Written By Ian Moss: Welcome to Weekly Insight Number 2. It’s that rare time of year where, if one wanted, one could combine one’s love of cashmere scarves and helicopter travel with saving the planet. And complement one’s dislike of the world’s elite by appearing at… a gathering of the world’s elite. Yes, it’s the World Economic Forum’s annual shindig in the picture perfect Swiss ski resort of Davos, this year starring US President Donald Trump.

There were many breathtaking ironies on display up in the Alps. But my eye was drawn to an interesting and timely WEF report on the future world of jobs. Because it’s virtually impossible to look at any accountancy website or publication at the moment without being greeted by an article on robots, artificial intelligence, automation, job threats, or all of the above.

So it’s good to see that the issue is being addressed by those who  are “committed to improving the state of the world.” The WEF study is all about reskilling amid the “Fourth Industrial Revolution“. It takes an ingenious data-driven approach and attempts to map out future career pathways for workers who have ‘lost their jobs to robots’. So, if you’re an out-of-work cashier, it gives a “suitability score” if you were to retrain, say, as a locksmith or a geothermal technician. You will appreciate I am just giving you a flavour, here.

Perhaps unsurprisingly, given how the accountancy sector is being transformed by technology, one of the “at-risk” career areas the study looks at is accounting, bookkeeping and auditing. The picture painted is not immediately rosy. But the term “stepping stone” role is used. Which in a nutshell  means a career transformation may not be entirely straightforward, or linear in today’s money.

Patience, it appears, will  remain a virtue in the future.

Financially speaking, Musk and others are on a different planet

Tomorrow’s job security appears not to be on the mind of space-rocket entrepreneur Elon Musk. KPIs, though, are. According to Bloomberg, he could rake in up to $55.8 billion over 10 years, if all goes to plan with his electric car company Tesla. That is if the group’s market value hits $650 billion, or just about everyone in the world buys one of its vehicles.

One eminent compensation consultant described the package as “breathtaking.”

As Bloomberg notes: “If the award fully vests, Musk would own a 28 percent stake in the company worth about $184 billion, vaulting him to the top of the Bloomberg Billionaires Index. Amazon’s Jeff Bezos currently sits atop the index with a $111.5 billion net worth as of Monday’s close in New York. Musk’s stake in SpaceX constitutes about half of his current net worth of $21.5 billion.”

Are these folk already on a different planet?

Tension builds in Power List countdown

A tantalising drip-drip approach has been adopted by Accountancy Age in revealing its Financial Power List 2018. The team is ranking the 50 individuals “who we believe will have significant influence on the direction of the accountancy industry…”.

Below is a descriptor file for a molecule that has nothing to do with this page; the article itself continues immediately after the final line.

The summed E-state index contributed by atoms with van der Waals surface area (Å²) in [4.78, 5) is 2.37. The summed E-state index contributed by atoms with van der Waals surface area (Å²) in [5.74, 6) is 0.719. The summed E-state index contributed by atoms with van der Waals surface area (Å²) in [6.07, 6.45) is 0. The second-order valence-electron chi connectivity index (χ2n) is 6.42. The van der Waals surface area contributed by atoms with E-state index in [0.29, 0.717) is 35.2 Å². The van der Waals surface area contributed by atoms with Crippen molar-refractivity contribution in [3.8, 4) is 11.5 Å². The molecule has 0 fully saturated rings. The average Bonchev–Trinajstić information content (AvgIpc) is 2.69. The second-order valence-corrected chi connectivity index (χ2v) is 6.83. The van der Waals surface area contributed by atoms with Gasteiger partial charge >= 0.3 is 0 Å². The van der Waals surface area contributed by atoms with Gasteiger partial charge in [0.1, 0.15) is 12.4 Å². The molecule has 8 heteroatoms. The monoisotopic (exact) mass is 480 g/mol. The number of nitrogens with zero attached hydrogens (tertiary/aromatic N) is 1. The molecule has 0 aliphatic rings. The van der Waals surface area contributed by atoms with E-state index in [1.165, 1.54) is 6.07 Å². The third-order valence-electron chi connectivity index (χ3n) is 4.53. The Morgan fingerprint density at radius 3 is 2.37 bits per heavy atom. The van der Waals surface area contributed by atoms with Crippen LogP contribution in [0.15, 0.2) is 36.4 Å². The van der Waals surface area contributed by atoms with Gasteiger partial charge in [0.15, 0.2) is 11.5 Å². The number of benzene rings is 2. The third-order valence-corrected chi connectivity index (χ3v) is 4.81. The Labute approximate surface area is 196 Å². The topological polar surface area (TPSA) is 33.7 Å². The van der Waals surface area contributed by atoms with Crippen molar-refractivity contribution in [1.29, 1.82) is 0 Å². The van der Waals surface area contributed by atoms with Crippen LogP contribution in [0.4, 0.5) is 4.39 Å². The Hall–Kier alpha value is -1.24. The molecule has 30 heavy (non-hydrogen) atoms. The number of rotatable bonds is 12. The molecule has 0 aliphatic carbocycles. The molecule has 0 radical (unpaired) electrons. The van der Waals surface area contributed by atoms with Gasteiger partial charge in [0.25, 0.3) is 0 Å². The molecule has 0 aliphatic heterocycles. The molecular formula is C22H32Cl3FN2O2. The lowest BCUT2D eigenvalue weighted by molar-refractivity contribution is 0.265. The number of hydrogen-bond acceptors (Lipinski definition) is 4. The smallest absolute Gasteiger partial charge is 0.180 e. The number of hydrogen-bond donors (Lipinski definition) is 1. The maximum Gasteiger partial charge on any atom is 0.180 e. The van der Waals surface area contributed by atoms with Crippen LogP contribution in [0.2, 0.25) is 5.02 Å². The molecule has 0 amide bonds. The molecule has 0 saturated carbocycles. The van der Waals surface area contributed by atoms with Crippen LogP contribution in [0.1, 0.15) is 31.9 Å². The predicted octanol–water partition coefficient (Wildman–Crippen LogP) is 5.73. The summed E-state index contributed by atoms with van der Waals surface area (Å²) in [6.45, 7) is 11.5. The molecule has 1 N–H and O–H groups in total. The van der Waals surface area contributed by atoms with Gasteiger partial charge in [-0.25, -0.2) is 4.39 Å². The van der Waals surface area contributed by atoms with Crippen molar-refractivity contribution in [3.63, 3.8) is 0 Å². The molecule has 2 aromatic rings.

The full 50 will be released on January 31. So far it’s been a five-a-day diet. Good to see that Public Accounts Committee chair Meg Hillier is in at 26 after her hard-hitting start to 2018 with a report on the HMRC’s digital transformation woes.

Who’ll be at No 1?

Tax returns deadline and other issues

Our Media Partners at accountingWEB have highlighted (you’ll never guess) software problems as the January 31 self-assessment deadline looms.

John Stokdyk writes: “HMRC’s programmers are aware of the issues brought to their attention [by BTC Software] but do not have time to fix them at this point in the tax year. Even if they did correct the exemptions, software developers would not be able to pick up and implement them in time.

“Instead, they are advising taxpayers and their agents to go ahead and file with the erroneous figures and pay the tax due – but alert HMRC of the situation. BTC suggested the best way to do this is in the additional information box on the main tax return form (SA100 box 19).

By the way, as of publication time, about three million had still to file their returns. Tempus fugit.

Tax pain in Spain (and elsewhere)

So, if you can’t beat ’em…  Tax difficulties are common, especially if you’re a singer or footballer, it would seem.

The Colombian popstar Shakira has allegedly not paid all her dues  in Spain. She lives in Barcelona with  Barca footballer Gerard Piqué, and the couple’s two sons. Recently her name cropped in the Paradise Papers, an offshore finance probe in the Bahamas, where she used to live. Her spokespeople say everything about her finances is fine and dandy.

Shakira’s situation follows Spanish taxation travails for Ronaldo, Lionel Messi and Manchester United’s coach, Jose Mourinho.

But wait, it’s not just Spain. Brighton and Hove Albion footballer Glenn Murray was arrested this week on suspicion of tax evasion in the UK.

Who’s next?

Watch out for next Friday’s Weekly Insight. In the meantime, if you have any comments, or content ideas for us here at Accountex, please let us know in the box below or drop me a line at [email protected]

 

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